Sports are a cyclical affair, something both the Trail Blazers and the Bulls know all too well. After six seasons of misery, the Bulls finally are crawling out of the doldrums, a residence where this once-proud Portland franchise is taking root.
After missing the playoffs for the first time in 22 seasons last year, this season has brought declining attendance, uninterested players and the firing of coach Maurice Cheeks last Wednesday.
New coach Kevin Pritchard presides over a youth movement centered more on development than victories.
Bulls fans, not to mention Tim Floyd, know that route, which is why Wednesday's 97-84 victory over Portland at the Rose Garden was so refreshing.
The Bulls continued to fuel the swagger borne from an overachieving season devoid of major controversy, while Portland limped to its sixth straight loss with veterans checking out left and right.
Kirk Hinrich led a balanced Bulls attack, rebounding from a 1-of-6 first half, to score 19 of his 22 points after halftime.
The Bulls pulled away with a late 13-0 run, which featured Hinrich's hustle to force two turnovers, Tyson Chandler's dominant defense and an Andres Nocioni dunk over Joel Przybilla.
"Sometimes, I can jump," Nocioni said, smiling.
Chandler, claiming the paint as his, had nine points and 13 rebounds. Nocioni was huge with 14 points, six rebounds and five assists. And Eddy Curry, playing down the stretch for the second straight game, added 25 points and eight rebounds with only one of the Bulls' near-season-low 12 turnovers.
The Bulls have 31 victories, the most in the rebuilding era.
"This is only the beginning," Curry said. "I'm happy coach saw I was ready to play. I think I came up big."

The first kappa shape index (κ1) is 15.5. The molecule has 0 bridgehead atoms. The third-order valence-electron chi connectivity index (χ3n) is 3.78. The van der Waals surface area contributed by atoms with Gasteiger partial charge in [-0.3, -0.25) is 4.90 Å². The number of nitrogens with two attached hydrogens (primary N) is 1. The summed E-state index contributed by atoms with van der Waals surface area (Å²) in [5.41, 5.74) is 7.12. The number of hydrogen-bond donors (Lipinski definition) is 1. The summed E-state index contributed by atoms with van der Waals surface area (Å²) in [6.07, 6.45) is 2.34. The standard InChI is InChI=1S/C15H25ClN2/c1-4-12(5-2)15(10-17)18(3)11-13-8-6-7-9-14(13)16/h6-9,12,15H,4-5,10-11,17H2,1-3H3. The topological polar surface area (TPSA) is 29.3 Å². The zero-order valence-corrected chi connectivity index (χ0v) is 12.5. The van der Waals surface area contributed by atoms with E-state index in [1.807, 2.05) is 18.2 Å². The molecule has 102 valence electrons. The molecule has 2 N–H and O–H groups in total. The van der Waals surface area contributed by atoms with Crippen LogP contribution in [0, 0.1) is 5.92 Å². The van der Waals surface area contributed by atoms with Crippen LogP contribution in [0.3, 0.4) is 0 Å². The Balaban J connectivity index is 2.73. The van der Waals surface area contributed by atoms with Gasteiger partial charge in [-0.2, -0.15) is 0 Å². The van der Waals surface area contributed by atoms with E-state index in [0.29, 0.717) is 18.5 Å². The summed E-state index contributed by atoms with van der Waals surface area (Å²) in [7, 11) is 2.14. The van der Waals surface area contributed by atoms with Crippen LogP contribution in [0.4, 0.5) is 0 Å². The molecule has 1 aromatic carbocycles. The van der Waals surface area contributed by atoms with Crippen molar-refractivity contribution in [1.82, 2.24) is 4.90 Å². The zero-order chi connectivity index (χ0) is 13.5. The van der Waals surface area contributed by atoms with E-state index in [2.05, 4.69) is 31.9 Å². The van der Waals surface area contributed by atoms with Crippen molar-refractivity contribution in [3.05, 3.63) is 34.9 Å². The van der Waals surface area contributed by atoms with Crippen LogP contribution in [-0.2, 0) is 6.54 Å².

Shareef Abdur-Rahim led Portland with 22 points and 10 rebounds.
On a day when Zach Randolph joined Nick Van Exel, Ruben Patterson and Derek Anderson on the sideline, announcing he needed season-ending right knee surgery, the Bulls were reminded how fortunate they were to keep their spirits afloat during their abysmal 0-9 start.
"Clearly, we've had a season that has lacked problems that a lot of other teams have had," Skiles said. "That's to the players' credit."
In the first half, the Bulls' offense was completely out of sync, shooting 34 percent and breaking off several sets. Skiles went deep into his rotation in an attempt to find the right combination, even inserting guard Frank Williams for the first time since Jan. 12.
But Ben Gordon, who has taken over the rookie scoring lead from Emeka Okafor, heated up just before halftime, draining two three-pointers and dishing to Curry for a dunk off deep, fast-break penetration. The Bulls cut their deficit to 45-40 at halftime after trailing by as many as 11.
"I was really happy with the way we responded in the second half after a less-than-stellar performance," Skiles said. "We were pretty relentless. And we really turned up our defense."
BULLS 97, BLAZERS 84